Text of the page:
Speed Up Cycles Rendering with These 5 Easy Settings Tweaks

by Render Pool

July 7, 2020

Though Eevee is Blender’s standout engine in terms of speed and usability, many experienced Blender users still stand by Cycles as their preferred rendering engine. Unlike Eevee, Cycles is much more powerful especially when you’re looking for photo-realism in your renders. However, the more complex the scene or materials are, the longer you should expect the rendering time to be. It’s really important to know how to tweak Cycles’ settings to get the best and fastest renders possible. Keep reading to find out how you can easily speed up rendering in Cycles.

1.Enable GPU Rendering in Blender’s User Preferences

Once you’re comfortable with the basics of Blender and how it utilizes your workstation’s graphics card, this point may be overly simple, but for many first-time users, it may also be overlooked. The option to use your machine’s GPU and CUDA/OptiX is usually turned off when booting up Blender for the first time. Switching this on allows the system to know exactly which processing unit to commit the rendering operations to. Once you’ve done that, you will certainly see things in the viewport and rendering process smooth out.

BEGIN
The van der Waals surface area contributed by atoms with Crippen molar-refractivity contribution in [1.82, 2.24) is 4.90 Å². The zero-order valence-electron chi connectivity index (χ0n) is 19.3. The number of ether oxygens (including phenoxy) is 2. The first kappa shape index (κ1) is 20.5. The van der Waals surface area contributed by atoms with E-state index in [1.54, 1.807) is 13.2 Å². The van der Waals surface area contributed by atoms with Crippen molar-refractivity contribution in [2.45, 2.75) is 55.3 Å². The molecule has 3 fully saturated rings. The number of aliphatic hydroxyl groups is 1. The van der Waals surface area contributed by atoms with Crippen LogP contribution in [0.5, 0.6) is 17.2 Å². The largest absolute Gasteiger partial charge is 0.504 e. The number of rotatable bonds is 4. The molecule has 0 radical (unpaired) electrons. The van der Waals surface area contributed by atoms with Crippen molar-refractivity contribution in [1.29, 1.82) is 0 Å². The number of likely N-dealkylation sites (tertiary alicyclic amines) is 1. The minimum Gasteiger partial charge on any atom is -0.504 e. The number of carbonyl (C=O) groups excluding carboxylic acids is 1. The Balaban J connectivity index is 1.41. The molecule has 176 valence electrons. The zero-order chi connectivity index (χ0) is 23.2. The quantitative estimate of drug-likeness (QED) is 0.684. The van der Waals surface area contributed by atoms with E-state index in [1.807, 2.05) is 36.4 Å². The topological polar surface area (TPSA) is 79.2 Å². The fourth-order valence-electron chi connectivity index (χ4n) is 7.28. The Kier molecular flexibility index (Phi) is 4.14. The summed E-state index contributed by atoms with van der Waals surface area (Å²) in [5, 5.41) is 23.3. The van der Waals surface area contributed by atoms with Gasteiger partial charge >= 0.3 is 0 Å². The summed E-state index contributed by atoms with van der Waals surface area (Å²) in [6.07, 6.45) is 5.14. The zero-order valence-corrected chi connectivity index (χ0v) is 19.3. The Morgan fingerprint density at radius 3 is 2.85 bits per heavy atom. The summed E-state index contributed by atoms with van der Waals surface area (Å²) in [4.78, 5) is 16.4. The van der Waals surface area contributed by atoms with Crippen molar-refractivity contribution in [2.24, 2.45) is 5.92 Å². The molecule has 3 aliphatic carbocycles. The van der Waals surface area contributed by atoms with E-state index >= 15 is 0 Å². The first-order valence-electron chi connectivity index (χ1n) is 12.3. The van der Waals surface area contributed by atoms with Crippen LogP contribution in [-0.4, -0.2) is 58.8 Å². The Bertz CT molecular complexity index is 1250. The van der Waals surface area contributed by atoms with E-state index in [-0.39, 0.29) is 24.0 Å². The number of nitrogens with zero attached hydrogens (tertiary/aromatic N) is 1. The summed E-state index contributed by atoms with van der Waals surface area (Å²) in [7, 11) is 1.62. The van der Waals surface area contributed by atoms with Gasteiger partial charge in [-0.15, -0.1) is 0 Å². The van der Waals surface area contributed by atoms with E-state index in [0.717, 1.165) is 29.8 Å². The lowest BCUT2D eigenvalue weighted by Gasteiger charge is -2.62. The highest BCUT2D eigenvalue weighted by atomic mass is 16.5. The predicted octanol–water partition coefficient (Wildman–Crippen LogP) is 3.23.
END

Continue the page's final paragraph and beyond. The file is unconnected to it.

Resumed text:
In Preferences from the Edit tab, go to System. Then, under Cycles Render Devices, check CUDA or OptiX. Once complete, you should be able to have the option to switch the rendering device to the GPU back in the Render panel of the scene.

If you’re a Blender user with an AMD graphics card, the process may be a little different. CUDA and OptiX are exclusive to NVIDIA GPUs (GTX and RTX series, respectively) whereas AMD GPUs are supported by OpenCL. The same basic process to turn on GPU rendering applies, but you will check OpenCL instead of CUDA or OptiX. Also, keep in mind that GPU rendering is only available to users with AMD cards of GCN (Graphics Core Next) generation 2 or higher, so please check to make sure your machine’s internal setup is compatible before trying to use Blender with the GPU for rendering.

2.Decrease Light Bounces in the Render Tab

In regards to the scene itself, light bounces may be one of the biggest reasons for a slow render. You can learn more about ray tracing here, but simply put, light bounces are Blender’s way of simulating the natural properties of light and how it reacts, or bounces, on walls and other objects. It’s what helps the rendered scene look so realistic when compared to the viewport. The issue with realism is that it requires heavy rendering times.

This can be easily remedied by going into Cycles’ Render Properties panel and then into the Light Paths section. Turning down the Max Bounces total can quickly make rendering go much faster. The default setting is at 12, but usually somewhere between 4 and 8 will give you the same amount of realism without taxing the GPU come rendering time.

You can further fine tune the lighting setup by adjusting the individual light path types like Glossy or Diffuse, also found in the Light Paths section. Transmission shouldn’t be changed too much as it will decrease the realistic quality of the final render.